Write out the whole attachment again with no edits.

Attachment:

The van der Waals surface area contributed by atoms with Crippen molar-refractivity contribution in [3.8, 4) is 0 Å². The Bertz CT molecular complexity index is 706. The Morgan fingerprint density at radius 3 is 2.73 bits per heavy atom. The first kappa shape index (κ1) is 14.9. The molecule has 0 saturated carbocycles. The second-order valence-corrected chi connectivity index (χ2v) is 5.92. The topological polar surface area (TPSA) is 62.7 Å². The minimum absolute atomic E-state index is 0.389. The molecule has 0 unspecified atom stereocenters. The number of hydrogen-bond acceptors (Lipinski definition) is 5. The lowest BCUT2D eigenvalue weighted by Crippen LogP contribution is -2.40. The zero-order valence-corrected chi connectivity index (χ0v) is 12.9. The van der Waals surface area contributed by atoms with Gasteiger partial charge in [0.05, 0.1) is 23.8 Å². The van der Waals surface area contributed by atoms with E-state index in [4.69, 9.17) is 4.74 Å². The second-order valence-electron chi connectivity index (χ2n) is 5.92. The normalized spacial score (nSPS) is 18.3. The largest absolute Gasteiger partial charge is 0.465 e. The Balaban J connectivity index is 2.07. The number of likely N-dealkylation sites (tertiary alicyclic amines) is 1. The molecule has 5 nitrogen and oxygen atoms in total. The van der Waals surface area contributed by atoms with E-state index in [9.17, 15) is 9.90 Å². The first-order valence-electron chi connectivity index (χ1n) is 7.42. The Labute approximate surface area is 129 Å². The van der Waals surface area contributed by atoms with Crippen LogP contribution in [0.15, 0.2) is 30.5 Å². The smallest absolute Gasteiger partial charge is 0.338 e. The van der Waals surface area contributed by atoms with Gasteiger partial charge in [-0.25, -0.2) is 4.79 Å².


The van der Waals surface area contributed by atoms with Crippen molar-refractivity contribution in [3.8, 4) is 0 Å². The Bertz CT molecular complexity index is 706. The Morgan fingerprint density at radius 3 is 2.73 bits per heavy atom. The first kappa shape index (κ1) is 14.9. The molecule has 0 saturated carbocycles. The second-order valence-corrected chi connectivity index (χ2v) is 5.92. The topological polar surface area (TPSA) is 62.7 Å². The minimum absolute atomic E-state index is 0.389. The molecule has 0 unspecified atom stereocenters. The number of hydrogen-bond acceptors (Lipinski definition) is 5. The lowest BCUT2D eigenvalue weighted by Crippen LogP contribution is -2.40. The zero-order valence-corrected chi connectivity index (χ0v) is 12.9. The van der Waals surface area contributed by atoms with Gasteiger partial charge in [0.05, 0.1) is 23.8 Å². The van der Waals surface area contributed by atoms with E-state index in [4.69, 9.17) is 4.74 Å². The second-order valence-electron chi connectivity index (χ2n) is 5.92. The normalized spacial score (nSPS) is 18.3. The largest absolute Gasteiger partial charge is 0.465 e. The Balaban J connectivity index is 2.07. The number of likely N-dealkylation sites (tertiary alicyclic amines) is 1. The molecule has 5 nitrogen and oxygen atoms in total. The van der Waals surface area contributed by atoms with E-state index in [9.17, 15) is 9.90 Å². The first-order valence-electron chi connectivity index (χ1n) is 7.42. The Labute approximate surface area is 129 Å². The van der Waals surface area contributed by atoms with Crippen LogP contribution in [0.15, 0.2) is 30.5 Å². The smallest absolute Gasteiger partial charge is 0.338 e. The van der Waals surface area contributed by atoms with Gasteiger partial charge in [-0.25, -0.2) is 4.79 Å².